Dealing with new realities

For those who may be inclined to see corporate trust provision as one of the more prosaic aspects of the project finance market, there is a reply that’s hard to rebut: without them, the wheels of transactions would simply fall off. In a nutshell, corporate trust professionals are the administrative workhorses making sure that the day-to-day management of large bond and debt financings are taken care of. 
 
But because corporate trust providers want to earn a reputation for solidity and reliability, a striking contrast may be observed with the general market conditions in which they operate – here, with the drying up of long-term finance from commercial banks and the search for alternative financing sources, a state of flux prevails.   
 
This has had a number of repercussions for corporate trust providers, one of which is that they find themselves increasingly working with state-backed development finance institutions (DFIs) rather than commercial banks. “The European Bank for Reconstruction and Development (EBRD) and European Investment Bank (EIB) have been heavily involved in recent projects. That’s good for the market because it means deals are very rigorously monitored,” says Nicola Dale, vice president, sales, at BNY Mellon in London.      
 
Emerging markets 
 
Dale says DFI involvement is particularly strong in emerging markets, including road and renewable energy projects in Sub-Saharan Africa. In places like these, she says, the DFIs have enabled some very complex projects to happen that would almost certainly not have got off the ground without their involvement. 
 
The onus is on the likes of BNY Mellon to understand how the DFIs operate and the best way to develop partnerships. Dale recalls a conversation with the African Development Bank (AfDB) where the regional DFI was asked what it expected of a corporate trust provider. “We want you to be as passionate about the project as we are,” was the disarming reply. 
 
“Different lenders have different ways of doing things and African lenders are often very different to European lenders in terms of culture and method of working,” reflects Dale.  
   
Aside from the need to build new relationships, there are some practical implications arising from the way financing provision has changed. One of these is what happens when a project runs into trouble and changes are required to the original lending agreement. In pre-Crisis days, the commercial lending group would have sat around the table and arrived at an agreed solution. Without commercial bank involvement, the solution is less obvious. 
 
‘Super trustees’
 
Gary Webb, a global network manager of debt market services at BNP Paribas Securities Services in London, says adopting this role is difficult for corporate trustees. “Our skill is monitoring and dealing with exceptions and coming up with solutions for those exceptions,” he says. “As trustee we can’t give advice to investors on what to do. There’s talk of ‘super trustees’ who could provide advice to investors on what they should do. But it would make the service very expensive.”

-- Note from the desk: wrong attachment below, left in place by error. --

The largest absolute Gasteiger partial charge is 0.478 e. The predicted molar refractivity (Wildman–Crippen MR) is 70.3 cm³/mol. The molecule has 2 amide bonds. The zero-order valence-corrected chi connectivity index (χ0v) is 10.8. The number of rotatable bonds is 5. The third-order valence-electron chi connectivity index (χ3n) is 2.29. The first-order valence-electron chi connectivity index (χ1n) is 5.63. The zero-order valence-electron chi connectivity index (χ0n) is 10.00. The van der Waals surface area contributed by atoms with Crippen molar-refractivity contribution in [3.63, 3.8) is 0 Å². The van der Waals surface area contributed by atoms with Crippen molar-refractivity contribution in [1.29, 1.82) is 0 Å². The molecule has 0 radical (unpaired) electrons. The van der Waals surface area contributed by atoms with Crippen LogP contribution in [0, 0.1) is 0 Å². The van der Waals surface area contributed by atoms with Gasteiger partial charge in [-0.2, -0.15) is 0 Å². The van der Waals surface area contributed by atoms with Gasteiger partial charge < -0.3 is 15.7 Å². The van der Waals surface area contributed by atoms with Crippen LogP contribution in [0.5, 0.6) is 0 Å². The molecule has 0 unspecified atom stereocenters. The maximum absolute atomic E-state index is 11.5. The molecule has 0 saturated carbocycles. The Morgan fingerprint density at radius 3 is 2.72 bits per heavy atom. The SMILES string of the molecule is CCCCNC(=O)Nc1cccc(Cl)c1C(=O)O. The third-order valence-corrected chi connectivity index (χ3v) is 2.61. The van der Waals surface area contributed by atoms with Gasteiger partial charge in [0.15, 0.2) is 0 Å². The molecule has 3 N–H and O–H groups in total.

Webb adds that, in projects where there is involvement from a DFI such as the EIB, they will sometimes look to take a controlling stake so they can make those kinds of decisions. However, this is not always possible since some investors don’t like the existence of a controlling investor.   
 
Perhaps the biggest transition corporate trust providers are having to make is to a market where deal flow is project finance deal flow is constrained. As alluded to by Dale, there is increasing activity in emerging markets – but in developed markets, with austerity biting, it’s a different story. Webb reflects on the situation in the UK when he says: “There are deals that have the support of the new PFI [Private Finance Initiative] structure but the volume is not great. We’re not seeing a bounce at the moment.”
 
Aside from the lack of deals coming through the pipeline, another potential problem in today’s world is the financial solidity expected of those providing administrative services. Dale insists this is not a problem for BNY Mellon, but acknowledges the significance of the issue: 
 
“If you’re putting lots of money into these projects you want a stable counterparty. If there’s a bond to be rated, the rating agencies will look at the rating of the account bank. People come to us due to our rating and because we are prudent and rigorous.”
 
Repairing balance sheets
 
Indeed, Dale says BNY Mellon is potentially in a position to take over administrative roles that other financial organisations either do not want to – or are unable to – continue with. “Some of the commercial banks – to try and repair their balance sheets – have moved loans off their balance sheets where they were the administrator and they want us to pitch to take over the administration of these deals,” she says. 
 
However, Webb believes there is a new reality – and that it’s not only the banks that have to adapt to it, but also the rating agencies. “The credit agencies are recognising that banking is no longer a triple-A industry,” he claims. “High single-A will have to be the new paradigm. Basle III makes banks stronger but it will be a while before the rating agencies start moving bank credit ratings up again.”
 
The key to success in corporate trust these days, it seems, it successful evolution. Things may never be quite the same again.